In this one, Georgianna is desperate to escape the prospect of spending the holidays with her brother and sister-in-law in the drafty ancestral Scottish castle, and takes a job as a social activities leader at a country house in a small village where the house's owner is taking in paying guests to provide them the proper English country experience.  Meanwhile, a series of seemingly unrelated and accidental deaths to local villagers starts up -- one a day -- and Georgianna sets out to sort out why. There is much amusing commentary on the different classes of guests and their reactions to the holiday traditions, and of course reading about the Christmas activities is quite entertaining. 

This wasn't a particularly twisty plot but it had a lot of amusing turns.  It was the perfect enjoyable and well-written story for post-Christmas light reading.  I'll be hunting down others by this author.

Wednesday, January 2, 2013

No Mark Upon Her

Hello! And welcome to 2013!  I fell down rather heavily last year on doing book reviews -- but one of my goals for the coming year is to return to blogging more regularly, so I'm trying to get off to a fresh start.  I read incessantly, as well, so the issue isn't not having books to talk about -- it's the taking the time to do the review.  Well, here goes a fresh try.

I finished "No Mark Upon Her" by Deborah Crombie on New Year's Day, sitting on my friend's couch (where I was staying for a few days) and sipping my morning coffee.  So I can't call this the first book read in the new year, as I started it in 2012.  But as a year end book, it was a good one.

I quite like Deborah Crombie's mystery series with British detectives Duncan Kincaid and Gemma James.  This is number 14 in the series, and it finds Duncan and Gemma newly married, balancing family life and a newly adopted child, with a murder case that requires poking some of the Scotland Yard highers-up and threatens their careers.  The murder arises in the elite world of rowing, so there's that angle that is fascinating and novel (at least to me).  And of course, there is the pure delight of Crombie's excellent writing, clever plotting, and strong characterizations.  This book was no exception to her usual skill.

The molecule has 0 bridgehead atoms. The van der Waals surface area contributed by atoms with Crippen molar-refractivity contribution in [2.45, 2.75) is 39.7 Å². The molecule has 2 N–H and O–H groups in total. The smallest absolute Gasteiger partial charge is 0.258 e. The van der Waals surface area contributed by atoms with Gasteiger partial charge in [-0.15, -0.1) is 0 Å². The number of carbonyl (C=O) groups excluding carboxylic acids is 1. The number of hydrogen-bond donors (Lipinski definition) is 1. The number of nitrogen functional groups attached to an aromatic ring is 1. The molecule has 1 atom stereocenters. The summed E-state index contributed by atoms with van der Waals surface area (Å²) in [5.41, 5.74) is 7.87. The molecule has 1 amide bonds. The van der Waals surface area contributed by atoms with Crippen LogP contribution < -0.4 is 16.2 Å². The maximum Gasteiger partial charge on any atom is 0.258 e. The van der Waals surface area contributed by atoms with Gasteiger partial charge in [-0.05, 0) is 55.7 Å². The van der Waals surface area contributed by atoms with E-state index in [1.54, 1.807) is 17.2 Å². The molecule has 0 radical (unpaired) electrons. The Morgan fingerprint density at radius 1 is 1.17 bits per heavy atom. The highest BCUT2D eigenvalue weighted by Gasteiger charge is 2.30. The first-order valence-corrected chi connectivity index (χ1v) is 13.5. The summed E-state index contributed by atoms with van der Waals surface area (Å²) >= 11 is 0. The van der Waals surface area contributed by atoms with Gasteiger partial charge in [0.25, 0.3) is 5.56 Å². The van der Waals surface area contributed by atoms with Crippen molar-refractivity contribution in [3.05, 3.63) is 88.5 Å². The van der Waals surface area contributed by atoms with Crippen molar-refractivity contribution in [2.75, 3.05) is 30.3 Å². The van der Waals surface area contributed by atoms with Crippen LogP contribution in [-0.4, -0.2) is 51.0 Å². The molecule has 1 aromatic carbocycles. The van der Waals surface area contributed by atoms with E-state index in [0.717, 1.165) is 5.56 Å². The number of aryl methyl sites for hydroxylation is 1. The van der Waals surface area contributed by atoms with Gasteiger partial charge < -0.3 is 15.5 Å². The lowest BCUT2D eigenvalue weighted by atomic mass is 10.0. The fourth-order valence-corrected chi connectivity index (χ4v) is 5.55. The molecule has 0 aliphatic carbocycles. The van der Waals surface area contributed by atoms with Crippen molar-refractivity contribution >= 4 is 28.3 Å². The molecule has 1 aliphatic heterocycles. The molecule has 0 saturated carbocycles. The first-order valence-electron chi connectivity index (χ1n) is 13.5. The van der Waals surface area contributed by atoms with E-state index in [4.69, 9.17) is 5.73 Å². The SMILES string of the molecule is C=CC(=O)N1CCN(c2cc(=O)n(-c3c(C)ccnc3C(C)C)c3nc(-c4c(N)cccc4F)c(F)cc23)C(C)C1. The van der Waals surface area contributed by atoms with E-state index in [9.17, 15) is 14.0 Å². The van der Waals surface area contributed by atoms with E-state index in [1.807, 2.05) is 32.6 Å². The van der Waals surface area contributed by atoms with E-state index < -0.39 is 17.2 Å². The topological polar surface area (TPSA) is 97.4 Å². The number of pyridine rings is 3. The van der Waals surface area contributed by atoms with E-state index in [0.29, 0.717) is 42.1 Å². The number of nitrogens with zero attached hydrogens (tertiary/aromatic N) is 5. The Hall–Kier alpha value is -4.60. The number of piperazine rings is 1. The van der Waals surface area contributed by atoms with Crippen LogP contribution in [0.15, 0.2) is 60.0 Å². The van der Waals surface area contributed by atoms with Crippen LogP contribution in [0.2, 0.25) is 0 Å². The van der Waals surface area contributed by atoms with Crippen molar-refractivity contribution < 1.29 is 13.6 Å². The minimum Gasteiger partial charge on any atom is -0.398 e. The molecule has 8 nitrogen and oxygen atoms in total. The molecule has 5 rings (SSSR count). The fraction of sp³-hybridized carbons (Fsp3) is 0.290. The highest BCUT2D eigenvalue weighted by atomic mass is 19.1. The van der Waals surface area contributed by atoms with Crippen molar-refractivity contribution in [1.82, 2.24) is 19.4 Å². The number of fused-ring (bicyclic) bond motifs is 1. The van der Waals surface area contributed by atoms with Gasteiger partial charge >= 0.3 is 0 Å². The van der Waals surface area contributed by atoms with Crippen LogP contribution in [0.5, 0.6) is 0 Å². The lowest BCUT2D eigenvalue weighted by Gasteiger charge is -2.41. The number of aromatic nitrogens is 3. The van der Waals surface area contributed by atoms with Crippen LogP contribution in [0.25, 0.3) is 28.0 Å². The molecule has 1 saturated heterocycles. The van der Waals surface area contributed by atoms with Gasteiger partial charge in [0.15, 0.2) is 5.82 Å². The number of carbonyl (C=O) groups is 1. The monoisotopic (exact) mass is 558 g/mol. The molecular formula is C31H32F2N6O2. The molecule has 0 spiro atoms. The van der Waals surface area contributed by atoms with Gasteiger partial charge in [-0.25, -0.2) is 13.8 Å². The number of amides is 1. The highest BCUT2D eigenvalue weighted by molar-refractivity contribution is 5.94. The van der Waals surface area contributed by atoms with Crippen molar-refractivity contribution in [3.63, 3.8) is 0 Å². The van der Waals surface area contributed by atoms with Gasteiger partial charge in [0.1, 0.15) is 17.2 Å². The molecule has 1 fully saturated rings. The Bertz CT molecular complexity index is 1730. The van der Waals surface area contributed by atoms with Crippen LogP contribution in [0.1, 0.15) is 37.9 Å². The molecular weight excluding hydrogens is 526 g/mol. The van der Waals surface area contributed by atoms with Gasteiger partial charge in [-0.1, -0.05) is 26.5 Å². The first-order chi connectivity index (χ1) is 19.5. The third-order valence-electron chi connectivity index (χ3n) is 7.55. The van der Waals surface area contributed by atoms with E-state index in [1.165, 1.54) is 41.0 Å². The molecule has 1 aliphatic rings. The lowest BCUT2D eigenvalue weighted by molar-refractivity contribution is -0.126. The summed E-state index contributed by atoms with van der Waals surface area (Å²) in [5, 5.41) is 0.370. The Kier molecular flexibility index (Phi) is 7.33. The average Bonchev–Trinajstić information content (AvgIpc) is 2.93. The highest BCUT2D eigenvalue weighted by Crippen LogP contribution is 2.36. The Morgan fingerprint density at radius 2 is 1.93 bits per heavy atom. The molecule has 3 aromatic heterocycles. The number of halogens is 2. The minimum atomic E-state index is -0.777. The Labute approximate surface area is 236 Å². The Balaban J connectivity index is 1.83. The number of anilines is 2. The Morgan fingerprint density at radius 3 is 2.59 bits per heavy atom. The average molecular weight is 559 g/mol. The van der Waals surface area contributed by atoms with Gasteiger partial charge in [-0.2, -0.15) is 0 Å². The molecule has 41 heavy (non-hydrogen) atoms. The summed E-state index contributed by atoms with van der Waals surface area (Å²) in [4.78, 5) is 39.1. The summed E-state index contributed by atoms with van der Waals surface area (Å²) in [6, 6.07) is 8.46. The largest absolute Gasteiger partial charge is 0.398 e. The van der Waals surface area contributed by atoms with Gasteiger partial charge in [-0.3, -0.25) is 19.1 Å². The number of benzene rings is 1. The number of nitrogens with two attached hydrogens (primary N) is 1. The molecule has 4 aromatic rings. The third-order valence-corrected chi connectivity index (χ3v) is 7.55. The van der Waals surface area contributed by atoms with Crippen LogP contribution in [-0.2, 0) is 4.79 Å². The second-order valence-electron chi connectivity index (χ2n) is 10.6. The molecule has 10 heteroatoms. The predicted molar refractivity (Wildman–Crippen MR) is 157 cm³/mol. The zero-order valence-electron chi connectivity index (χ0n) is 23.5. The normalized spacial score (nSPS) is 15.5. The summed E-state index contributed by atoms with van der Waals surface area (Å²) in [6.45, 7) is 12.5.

If you've not read any of the series, I'd recommend starting with the first one, A Share in Death.  While the mystery plots each stand alone, the relationship between Duncan and Gemma evolves through the series, and I think understanding the history makes each book more enjoyable.  That's just me, though -- I like to read things in order. 

Saturday, July 28, 2012

Surface Tension

I've been big into escapist reading lately, light summer fare that doesn't require much thinking.  I just finished Surface Tension by Christine Kling and it fit the bill perfectly.  I think I found this novel via a free Kindle ebook promotion online, and unlike some free books, this was pretty good.

It's a mystery, with an unusual heroine.  Seychelle (her parents named all of their kids after islands) is a salvage boat operator off of the coast of Florida, and her world involves boats and diving and navigating the people and waters of that world.  It made for unusual and interesting reading.  The plotting was good, with an unusual and unpredictable storyline.  It was fun reading -- I enjoyed being immersed in Seychelle's world for a time.